'A long time ago, in a galaxy far, far away...." That
advertising slogan launched a science-fiction epic called "Star
Wars" to the top of the box-office charts - surprising most
pundits, taking its own studio by surprise, and beginning a new
period in movie storytelling, aesthetics, and marketing that's
still going strong 20 years later.
Now the picture and its sequels are rocketing back to the
screen, reissued by Twentieth Century Fox with small amounts of
material not seen in the original versions. "Star Wars" arrives
Friday, followed by "The Empire Strikes Back" on Feb. 21 and
"Return of the Jedi" on March 20.
A clue to the success of "Star Wars" can be found in the
tag-line that promoted it. Just as the slogan says, the picture is
less about the future than about the past.
From start to finish, it's steeped in the same mythology of good
and evil, heroes and villains, overlords and underdogs that fueled
an uncountable number of swashbucklers and historical adventures
In short, "Star Wars" is an old-fashioned western beneath its
futuristic surface - even borrowing key ingredients from "The
Searchers," a mid-'50s frontier classic that influenced many '60s
and '70s entertainments.
The master stroke of filmmaker George Lucas was to recognize
that modern-day audiences are hooked on the same action-packed
formulas that pleased their parents and grandparents, but prefer
imagining the future to rehashing the past. He also found
inspiration in '30s matinee serials and '40s romantic dramas - Han
Solo is Humphrey Bogart redux - and in Japanese film, transforming
samurai swords to "light sabers" with the flick of a
Few anticipated the success of Lucas's innovations. Science
fiction was considered box-office poison in the mid-'70s, so the
picture's budget was kept to a moderate $9 million by Twentieth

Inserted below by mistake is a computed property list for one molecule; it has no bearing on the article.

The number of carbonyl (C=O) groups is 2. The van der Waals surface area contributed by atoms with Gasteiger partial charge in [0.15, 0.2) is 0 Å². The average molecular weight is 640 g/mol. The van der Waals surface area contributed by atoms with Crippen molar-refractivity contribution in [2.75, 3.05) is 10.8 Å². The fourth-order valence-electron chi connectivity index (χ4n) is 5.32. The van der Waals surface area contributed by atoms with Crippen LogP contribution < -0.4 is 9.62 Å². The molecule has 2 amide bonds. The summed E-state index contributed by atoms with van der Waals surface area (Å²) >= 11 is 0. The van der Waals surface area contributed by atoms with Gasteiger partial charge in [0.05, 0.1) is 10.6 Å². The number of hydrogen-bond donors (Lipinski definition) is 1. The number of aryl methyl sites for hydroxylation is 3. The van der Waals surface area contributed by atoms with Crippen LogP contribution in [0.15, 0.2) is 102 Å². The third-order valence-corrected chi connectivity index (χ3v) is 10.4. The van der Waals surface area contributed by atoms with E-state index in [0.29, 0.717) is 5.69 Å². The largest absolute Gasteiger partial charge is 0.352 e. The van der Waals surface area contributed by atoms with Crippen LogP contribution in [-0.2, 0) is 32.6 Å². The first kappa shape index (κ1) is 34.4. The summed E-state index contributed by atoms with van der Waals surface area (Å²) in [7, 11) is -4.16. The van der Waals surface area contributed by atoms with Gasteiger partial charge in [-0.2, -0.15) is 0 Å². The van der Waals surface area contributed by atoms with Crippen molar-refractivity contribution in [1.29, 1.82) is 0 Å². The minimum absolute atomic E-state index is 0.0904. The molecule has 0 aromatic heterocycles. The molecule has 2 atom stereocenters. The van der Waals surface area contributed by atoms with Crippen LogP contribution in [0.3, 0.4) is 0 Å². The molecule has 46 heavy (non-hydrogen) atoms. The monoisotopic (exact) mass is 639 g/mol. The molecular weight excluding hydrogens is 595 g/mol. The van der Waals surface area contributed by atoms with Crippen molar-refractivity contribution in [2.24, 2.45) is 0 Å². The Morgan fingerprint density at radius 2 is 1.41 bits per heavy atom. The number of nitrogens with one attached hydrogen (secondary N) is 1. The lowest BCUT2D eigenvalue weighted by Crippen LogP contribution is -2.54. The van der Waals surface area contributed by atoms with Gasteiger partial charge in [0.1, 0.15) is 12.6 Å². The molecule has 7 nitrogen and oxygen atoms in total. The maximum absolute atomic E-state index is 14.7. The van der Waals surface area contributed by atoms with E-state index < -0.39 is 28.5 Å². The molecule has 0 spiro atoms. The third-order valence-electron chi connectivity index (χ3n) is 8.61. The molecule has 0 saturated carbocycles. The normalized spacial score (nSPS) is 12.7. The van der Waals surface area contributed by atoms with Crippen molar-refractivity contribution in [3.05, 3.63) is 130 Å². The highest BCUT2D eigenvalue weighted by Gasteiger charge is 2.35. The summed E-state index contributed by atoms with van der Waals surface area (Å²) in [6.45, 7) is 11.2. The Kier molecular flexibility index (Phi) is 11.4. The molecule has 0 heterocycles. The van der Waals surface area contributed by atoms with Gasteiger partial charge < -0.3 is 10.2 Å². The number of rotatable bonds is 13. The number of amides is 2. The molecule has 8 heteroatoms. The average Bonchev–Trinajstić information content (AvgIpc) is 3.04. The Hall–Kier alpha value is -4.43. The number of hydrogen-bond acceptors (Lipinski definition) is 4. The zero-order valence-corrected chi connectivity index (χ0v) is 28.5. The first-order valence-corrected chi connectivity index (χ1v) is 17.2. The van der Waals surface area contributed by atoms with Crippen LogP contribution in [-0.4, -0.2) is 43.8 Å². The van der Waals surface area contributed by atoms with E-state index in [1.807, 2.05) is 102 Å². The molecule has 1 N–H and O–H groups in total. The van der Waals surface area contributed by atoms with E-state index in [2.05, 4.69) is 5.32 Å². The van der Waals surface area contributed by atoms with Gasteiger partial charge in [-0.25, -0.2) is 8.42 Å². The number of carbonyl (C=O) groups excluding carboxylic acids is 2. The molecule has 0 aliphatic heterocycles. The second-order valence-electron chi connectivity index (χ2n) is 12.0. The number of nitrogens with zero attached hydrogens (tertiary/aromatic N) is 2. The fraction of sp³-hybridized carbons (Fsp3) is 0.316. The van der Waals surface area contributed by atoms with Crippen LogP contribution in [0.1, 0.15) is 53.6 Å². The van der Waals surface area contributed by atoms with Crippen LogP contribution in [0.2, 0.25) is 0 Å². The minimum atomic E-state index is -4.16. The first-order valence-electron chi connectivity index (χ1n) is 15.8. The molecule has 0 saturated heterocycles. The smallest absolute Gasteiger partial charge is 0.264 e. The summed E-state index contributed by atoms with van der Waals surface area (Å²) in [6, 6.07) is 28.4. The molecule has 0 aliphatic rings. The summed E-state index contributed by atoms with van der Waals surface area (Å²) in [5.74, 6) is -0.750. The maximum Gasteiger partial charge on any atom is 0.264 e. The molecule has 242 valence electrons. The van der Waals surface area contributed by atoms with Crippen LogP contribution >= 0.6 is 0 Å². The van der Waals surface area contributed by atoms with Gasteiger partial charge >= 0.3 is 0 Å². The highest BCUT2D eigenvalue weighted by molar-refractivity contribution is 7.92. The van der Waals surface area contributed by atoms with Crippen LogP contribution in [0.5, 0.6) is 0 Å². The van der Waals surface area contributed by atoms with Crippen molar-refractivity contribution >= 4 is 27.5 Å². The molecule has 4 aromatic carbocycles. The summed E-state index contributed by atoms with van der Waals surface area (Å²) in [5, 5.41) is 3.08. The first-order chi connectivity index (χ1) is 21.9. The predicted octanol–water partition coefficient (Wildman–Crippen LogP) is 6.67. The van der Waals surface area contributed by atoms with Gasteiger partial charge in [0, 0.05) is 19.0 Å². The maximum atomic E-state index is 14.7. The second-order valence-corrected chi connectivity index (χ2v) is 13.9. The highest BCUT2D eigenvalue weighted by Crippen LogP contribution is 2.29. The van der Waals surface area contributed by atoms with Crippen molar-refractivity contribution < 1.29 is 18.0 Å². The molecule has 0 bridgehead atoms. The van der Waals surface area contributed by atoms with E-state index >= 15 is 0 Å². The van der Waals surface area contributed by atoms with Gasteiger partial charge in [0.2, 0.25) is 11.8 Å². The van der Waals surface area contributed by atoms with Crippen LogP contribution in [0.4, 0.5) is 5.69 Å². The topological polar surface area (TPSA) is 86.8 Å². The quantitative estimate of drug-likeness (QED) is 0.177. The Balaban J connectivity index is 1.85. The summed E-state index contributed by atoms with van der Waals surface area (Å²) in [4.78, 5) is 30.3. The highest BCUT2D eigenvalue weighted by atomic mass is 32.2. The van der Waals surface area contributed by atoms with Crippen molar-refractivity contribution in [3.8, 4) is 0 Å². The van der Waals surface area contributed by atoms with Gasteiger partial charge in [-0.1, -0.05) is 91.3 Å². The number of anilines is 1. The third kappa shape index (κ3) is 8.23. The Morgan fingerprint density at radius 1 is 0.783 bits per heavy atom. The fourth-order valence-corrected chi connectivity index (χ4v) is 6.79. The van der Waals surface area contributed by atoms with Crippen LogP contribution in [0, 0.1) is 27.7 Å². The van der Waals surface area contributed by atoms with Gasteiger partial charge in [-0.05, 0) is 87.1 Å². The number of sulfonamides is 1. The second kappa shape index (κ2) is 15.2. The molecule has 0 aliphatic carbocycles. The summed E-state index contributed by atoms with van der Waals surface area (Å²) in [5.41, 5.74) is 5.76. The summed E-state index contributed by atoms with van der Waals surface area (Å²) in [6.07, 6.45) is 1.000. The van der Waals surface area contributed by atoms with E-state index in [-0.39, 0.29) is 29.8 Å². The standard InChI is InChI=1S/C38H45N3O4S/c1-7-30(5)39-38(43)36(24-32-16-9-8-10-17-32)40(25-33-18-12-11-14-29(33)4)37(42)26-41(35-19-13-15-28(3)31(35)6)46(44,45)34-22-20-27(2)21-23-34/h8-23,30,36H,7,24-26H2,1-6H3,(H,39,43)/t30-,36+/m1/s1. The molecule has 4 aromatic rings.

Century Fox, which thought a now-forgotten melodrama called "The
Other Side of Midnight" would be its big money-spinner for the
year. Some reports claim the studio almost shelved "Star Wars"
after viewing its first cut, only changing its mind because Lucas
had proved his high-grossing potential with the teenpic "American
Graffiti" a few years earlier. The picture's popularity was
instantaneous, though, soon making it the highest-earning movie in
It would be simplistic to state that "Star Wars" brought about a
cultural revolution, or even an entertainment revolution, all by
itself. No single movie has that much power to sway the socially,
psychologically, and economically diverse individuals who make up
the worldwide audience for American films.
But if it didn't cause an enormous change in entertainment
habits, its popularity was a major indication that such a change
was taking place at the time of its release. One way to understand
this is to consider "Star Wars" alongside a very different movie,
Alfred Hitchcock's thriller "Psycho," released in 1960.
"Psycho" was a movie that broke new ground by breaking old
rules: killing the heroine halfway through the plot, fracturing a
key scene into a barrage of lightning-quick shots, blurring
appearances of guilt and innocence into such a fascinating muddle
that even the story's psychiatrist has trouble sorting it out.
Although folks could only sense it at the time, this was a perfect
movie to usher in the 1960s, when all sorts of time-honored
principles and received ideas would be scrutinized and questioned
by a newly skeptical generation of cultural consumers.
Film for the Reagan era
By the same reasoning, "Star Wars" was the perfect movie for the
mid-'70s, as Americans and others prepared for the Reagan years by
retreating to conservative attitudes. …